August 1969 – present
New Orleans Square – If you follow the path along the Rivers of America, you will reach the Haunted Mansion once you pass the New Orleans Square station. The Haunted Mansion is at the end of New Orleans Square, just before Critter Country.
Although it was not part of Opening Day in 1955, plans for the Haunted Mansion began before Disneyland’s construction. Originally, Imagineers envisioned the mansion as part of Main Street USA, but the idea of a worn-down building didn’t quite fit with Main Street’s freshness and happy-go-lucky vibe. So when New Orleans Square came into fruition, the Haunted Mansion finally found its home.
While Walt was in favor of the mansion concept, he insisted the exterior of the mansion not be worn down. He said, “We’ll take care of the outside and let the ghosts take care of the inside.” The beautiful exterior was completed in 1963, but the ride didn’t open until 1969, three years after Walt’s death. Since its debut, the Haunted Mansion has seen gradual updates to keep up with technology and special effects, but its spirit has remained the same. To this day, the mansion is one of the most famous rides in Disneyland, and is almost always a favorite of park visitors.
- Single Rider Line – no
- Fast Pass – yes
- Height Requirement – none
- Duration – 10:00
As soon as visitors step foot inside the mansion, their encounters with the supernatural begin. The walls stretch, the portraits change, and flashes of lightning nearly drown out an eerie omniscient narrator, warning of danger to come. Suddenly the walls open, and guests wander down an abandoned hallway and into the Haunted Mansion.
The doom buggies travel through numerous rooms in the mansion, including the conservatory, a séance room, the ballroom, the attic, the rear graveyard, and the crypt. Each room has different spirits, songs, and spooky decorations that tell tales of the dead. After guests have finished their tour and prepare to offload, the mansion has one final surprise: a hitchhiking ghost has been hiding in your doom buggy, and may try to follow you home!
MY RATING: ★★★★★
The Haunted Mansion is without question one of the best rides in the park. It has unbelievable details, and it’s a shame you never get to see most of them in the darkness! Everything is delightfully eerie, from the chilled breezes in the corridors to the creaking floorboards in the attic. Every time I visit I find another unique detail, like a headless figure in a wall photo or a clever engraving on a tombstone. Whether it’s your first or thousandth visit to Disneyland, you MUST go to the Haunted Mansion at least once.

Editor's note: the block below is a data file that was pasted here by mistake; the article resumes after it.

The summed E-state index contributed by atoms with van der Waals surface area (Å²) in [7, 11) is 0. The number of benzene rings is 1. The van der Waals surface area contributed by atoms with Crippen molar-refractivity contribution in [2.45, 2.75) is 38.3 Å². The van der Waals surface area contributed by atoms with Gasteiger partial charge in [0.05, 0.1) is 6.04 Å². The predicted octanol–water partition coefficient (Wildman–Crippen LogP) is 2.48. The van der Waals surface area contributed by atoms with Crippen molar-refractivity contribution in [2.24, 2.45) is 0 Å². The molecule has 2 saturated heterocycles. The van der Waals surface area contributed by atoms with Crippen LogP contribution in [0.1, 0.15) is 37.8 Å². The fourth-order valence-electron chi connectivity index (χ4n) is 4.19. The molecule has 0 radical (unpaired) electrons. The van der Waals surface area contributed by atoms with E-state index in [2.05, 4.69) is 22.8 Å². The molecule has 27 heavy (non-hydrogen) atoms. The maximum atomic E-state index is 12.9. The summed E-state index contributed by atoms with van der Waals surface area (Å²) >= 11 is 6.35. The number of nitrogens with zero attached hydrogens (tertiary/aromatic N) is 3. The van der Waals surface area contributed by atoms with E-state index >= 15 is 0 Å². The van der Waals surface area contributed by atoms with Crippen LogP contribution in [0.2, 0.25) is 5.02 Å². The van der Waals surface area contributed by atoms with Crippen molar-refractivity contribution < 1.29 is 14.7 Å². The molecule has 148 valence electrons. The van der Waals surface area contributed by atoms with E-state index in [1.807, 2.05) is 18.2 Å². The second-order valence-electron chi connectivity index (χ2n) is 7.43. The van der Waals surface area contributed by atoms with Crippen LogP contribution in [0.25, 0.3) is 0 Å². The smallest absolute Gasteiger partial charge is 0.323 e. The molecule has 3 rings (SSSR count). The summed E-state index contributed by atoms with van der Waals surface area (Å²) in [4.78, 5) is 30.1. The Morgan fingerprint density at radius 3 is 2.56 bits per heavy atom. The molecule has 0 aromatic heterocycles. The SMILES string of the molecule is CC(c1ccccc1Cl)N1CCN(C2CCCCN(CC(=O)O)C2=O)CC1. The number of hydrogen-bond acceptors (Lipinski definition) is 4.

That being said, if you have easily frightened kids, you might want to avoid the Haunted Mansion. While it’s not loud and nothing really jumps out at you, the ride is very dark and can still spook the faint of heart.
If you are visiting the park between Halloween and New Years, good luck. The lines for the Haunted Mansion are out of control due to the mansion’s holiday makeover (see below). I have seen the lines wrap all the way through the courtyard to the New Orleans Square Station, with wait times well over an hour. If you are visiting during the regular season, visiting the Haunted Mansion shouldn’t be too tough until the evening. Around late afternoon, crowds fill up New Orleans Square, and the lines for the mansion may get a bit long.
At Christmastime, the Haunted Mansion changes to a “Nightmare Before Christmas” theme. It’s much less scary, the music is more upbeat, and the interior seems a bit brighter. While it’s fun and well designed, I prefer the Haunted Mansion when it stays its much spookier self.
The Haunted Mansion is the only ride to be in a different land in each park. Its homes are as follows: Disneyland—New Orleans Square, Walt Disney World—Liberty Square, Disneyland Tokyo—Fantasyland, Disneyland Paris—Frontierland, and Hong Kong Disneyland—Mystic Point.
Cast members used to hand out “Death Certificates” to guests. Although they don’t anymore, you can still print out a death certificate online.
The voice of Madam Leota (inside the crystal ball) is Eleanor Audley, who also provided the voices for Lady Tremaine and Maleficent.
You might not have noticed, but the stretching room is actually an elevator that lowers guests to the boarding area! The majority of the ride sits outside of Disneyland’s border (marked by the Disneyland Railroad), so guests have to be lowered to travel to the show building, which is located right where you load into the doom buggies.
Though unconfirmed, it is speculated that Walt Disney visited the Winchester Mystery House in San Jose, California for inspiration.
The Haunted Mansion frequently uses an illusion called “Pepper’s Ghost”. This technique uses reflective glass to display mirrored images hidden from view, so 3D ghosts or figures appear in the room before you. The ballroom in the Haunted Mansion is the largest Pepper’s Ghost illusion in the world.
Have you ever noticed the Haunted Mansion’s weathervane? It’s a pirate ship, and it’s also a nod to Imagineer Ken Anderson’s original suggested backstory for the mansion: A pirate built the mansion for his bride, but made her promise not to go into the attic until he returned from sea. His bride snuck up to the attic anyway, and was killed. Upon returning home to find her dead, the pirate hung himself from the rafters of the foyer. The pirate, named Captain Gore, was eventually scrapped from later designs in the home, but you can still see his corpse in the stretching room. Today, the backstory of the mansion suggests a black widow bride murdering her husbands in the mansion, but there is no official story the way Ken Anderson proposed.